The other things that I think works in Civil War‘s favor is that the Russo brothers made Winter Soldier, this one… and are going on to do the soon-to-be-retitled Avengers 3 and 4 films. So most of what they had to set up was movies they themselves will be making, along with I guess Spider-Man and Black Panther.

But again a difference. If we never see this Spider-Man or Black Panther again, we’ll be disappointed – but only because they were so good. Their story is still resolved at this point, or at least, it could be. However, from Age of Ultron, if we don’t find out what the #&@^ was up with Thor, I’m going to be legitimately curious and annoyed. Like if that movie just never happens.

It’s some of the same with all the setups in the movies I compared – Amazing Spider-Man 2 and Batman v Superman. The former seems to not be getting any sequels ever again, and so all their threads are just gone and a large part of that movie is now officially wasted time. The latter – remains to be seen. I think it’s made enough money that, at the very least, the movies they already have in production will finish and see the light of day. Those are Suicide Squad and Wonder Woman, so at that point they might be doing just fine. But at any time I feel like DC’s grand plan might fall apart, and all the time spent setting up those films was a waste.

I don’t think that the time spent in Age of Ultron will end up wasted, but still, it’s the difference between the movie pointing forward – which the popcorn-movie critic may be right to be annoyed at – and the movie pointing back to its roots and building on them.

So where do we go from here?

Honestly, I don’t expect a Captain America 4. That might not be how Hollywood works, and it might get added to the MCU docket and further push back Black PantherCaptain Marvel, and all the other movies we’ve gotten so excited about… but I doubt it.

Nonetheless, the rumors lately! First, that it seems like they’ve pushed Inhumans back so far that it’s officially off the radar. Might not happen. In some ways, this could be good for Agents of SHIELD – let them more fully develop the Inhumans on the show, maybe even get Black Bolt, Medusa and the rest there?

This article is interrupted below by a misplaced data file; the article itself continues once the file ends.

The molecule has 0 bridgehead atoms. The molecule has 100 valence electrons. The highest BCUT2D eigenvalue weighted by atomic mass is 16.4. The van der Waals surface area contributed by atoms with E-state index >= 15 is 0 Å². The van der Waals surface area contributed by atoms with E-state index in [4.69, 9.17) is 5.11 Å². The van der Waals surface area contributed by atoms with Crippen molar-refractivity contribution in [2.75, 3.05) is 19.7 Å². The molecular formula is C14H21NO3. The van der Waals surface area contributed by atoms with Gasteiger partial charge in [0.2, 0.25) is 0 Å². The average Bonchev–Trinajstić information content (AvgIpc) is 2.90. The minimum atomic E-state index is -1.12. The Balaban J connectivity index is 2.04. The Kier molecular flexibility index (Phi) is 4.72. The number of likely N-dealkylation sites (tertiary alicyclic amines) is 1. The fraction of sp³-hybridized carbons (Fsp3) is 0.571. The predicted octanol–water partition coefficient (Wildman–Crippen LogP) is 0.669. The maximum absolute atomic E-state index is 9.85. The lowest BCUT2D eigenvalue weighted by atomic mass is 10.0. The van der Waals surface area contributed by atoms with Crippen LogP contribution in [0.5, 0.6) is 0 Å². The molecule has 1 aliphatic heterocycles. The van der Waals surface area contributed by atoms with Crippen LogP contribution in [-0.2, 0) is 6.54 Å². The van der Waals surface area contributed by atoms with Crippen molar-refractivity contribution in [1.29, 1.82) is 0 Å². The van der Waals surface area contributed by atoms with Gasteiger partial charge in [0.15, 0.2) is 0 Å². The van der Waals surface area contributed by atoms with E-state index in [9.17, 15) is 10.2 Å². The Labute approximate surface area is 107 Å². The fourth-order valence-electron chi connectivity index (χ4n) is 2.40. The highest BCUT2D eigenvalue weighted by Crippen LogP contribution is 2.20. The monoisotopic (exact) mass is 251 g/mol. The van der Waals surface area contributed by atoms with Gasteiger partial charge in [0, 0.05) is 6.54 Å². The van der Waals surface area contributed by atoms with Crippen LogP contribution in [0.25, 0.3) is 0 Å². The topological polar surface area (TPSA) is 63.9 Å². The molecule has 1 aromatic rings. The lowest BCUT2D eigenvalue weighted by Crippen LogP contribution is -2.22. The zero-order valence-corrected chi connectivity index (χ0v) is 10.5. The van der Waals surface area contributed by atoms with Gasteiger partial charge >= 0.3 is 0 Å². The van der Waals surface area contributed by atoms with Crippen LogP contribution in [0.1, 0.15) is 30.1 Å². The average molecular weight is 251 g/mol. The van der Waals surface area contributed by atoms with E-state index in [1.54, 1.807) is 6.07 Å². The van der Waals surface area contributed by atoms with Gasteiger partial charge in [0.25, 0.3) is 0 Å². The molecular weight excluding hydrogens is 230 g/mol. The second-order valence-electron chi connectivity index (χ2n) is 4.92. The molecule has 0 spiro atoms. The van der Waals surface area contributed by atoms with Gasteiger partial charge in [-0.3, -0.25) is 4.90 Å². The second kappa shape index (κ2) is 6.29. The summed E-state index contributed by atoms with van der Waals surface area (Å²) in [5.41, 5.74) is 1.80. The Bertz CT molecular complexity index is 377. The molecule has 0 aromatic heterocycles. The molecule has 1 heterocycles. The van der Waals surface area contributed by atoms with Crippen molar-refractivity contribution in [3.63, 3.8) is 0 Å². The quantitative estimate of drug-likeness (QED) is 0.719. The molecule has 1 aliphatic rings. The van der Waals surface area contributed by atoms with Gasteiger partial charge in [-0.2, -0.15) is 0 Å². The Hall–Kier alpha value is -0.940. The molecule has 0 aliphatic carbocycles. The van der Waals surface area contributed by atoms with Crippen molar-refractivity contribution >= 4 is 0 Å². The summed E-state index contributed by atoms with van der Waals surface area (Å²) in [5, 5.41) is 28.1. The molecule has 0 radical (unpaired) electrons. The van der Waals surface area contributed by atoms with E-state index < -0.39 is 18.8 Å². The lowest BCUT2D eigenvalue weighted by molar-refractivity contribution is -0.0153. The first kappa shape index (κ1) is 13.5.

And then, that Infinity War is no longer Infinity War and is also probably not a “part 1 and 2.” They’ll still be the officially titled Avengers 3 and 4, but not with that name. Nonetheless, Thanos grabbed the gauntlet and is on his way… somewhere. There’s another Age of Ultron unnecessary-feeling scene…

But I think in the mean time, they’ve given us some phenomenal characters to look forward to. I am legitimately excited now for the stand-alone Spider-Man film (subtitled Homecoming which must mean something other than Spider-Man is returning to Marvel’s control…), and am absolutely enthralled with the thought of Black PantherAnt-Man and the Wasp could only be better if that had been the friggin’ first movie. Seriously. Get Wasp on screen, guys.


So is it right and fair that Marvel makes us watch all their movies? My answer might be, if they keep being good? Yes. But on the flip-side: still haven’t seen Batman vs. Superman….


10 responses to “Captain America: Civil War. Now that’s how you make a movie.

  1. Once upon a time going to the theatres could mean watching a movie, but it could also mean watching a collection of shorts or watching a serial. Then a shift happened and you could watch a movie in the theatre while TV did the serials and anthologies. Then in the 1990s another shift happened and suddenly watching TV was no longer about watching procedurals, but also about watching long story-arcs, as if you are seeing a thick novel instead of short story unfold on screen. Isn’t it kind of logical that the big screen would embrace that concept, too?

    This in mind, I applaud what the MCU is doing. There is more than one way to tell a story and I always like it when someone steps out of the mould and tries something new. And, let’s be honest here, it is a big improvement towards what Hollywood used to do, which was producing sequels to stories which never needed an addition to it in the first place in order to retreat the same story beats (there are a few exceptions, but most of the time, this is what happens). Marvel shows that it pays off to put effort in every single movie you make. Sadly that is not what other studios see. They just see “oh, people want shared universes”. Eh, no, we want both. We want the shared universe where it fits, we want the sequel if there is still a story to tell (maybe even a sequel on TV, I certainly look forward to the Big Hero 6 TV show), and sometimes we simply want a movie to stay untouched. Sometimes a remake makes sense, other times it feels like a remake doesn’t make sense because the original movie could only work in a very specific time period (Ghostbusters) or because the already was so good that it is practically impossible to top it anyway (Mary Poppins).

    What I am trying to say: There is no better or worse method of storytelling. And in a trilogy, I actually consider it kind of a flaw if I can watch the third movie and the first two are so irrelevant that I don’t even need to watch them to understand that one. (Unless it is an anthology series). So that I have to watch what happened to Cap beforehand and perhaps what happened to Tony in order get the full scope of Civil War is in my eyes a strength of the franchise.

    Liked by 2 people

  2. Also still digesting, but lots of good points here.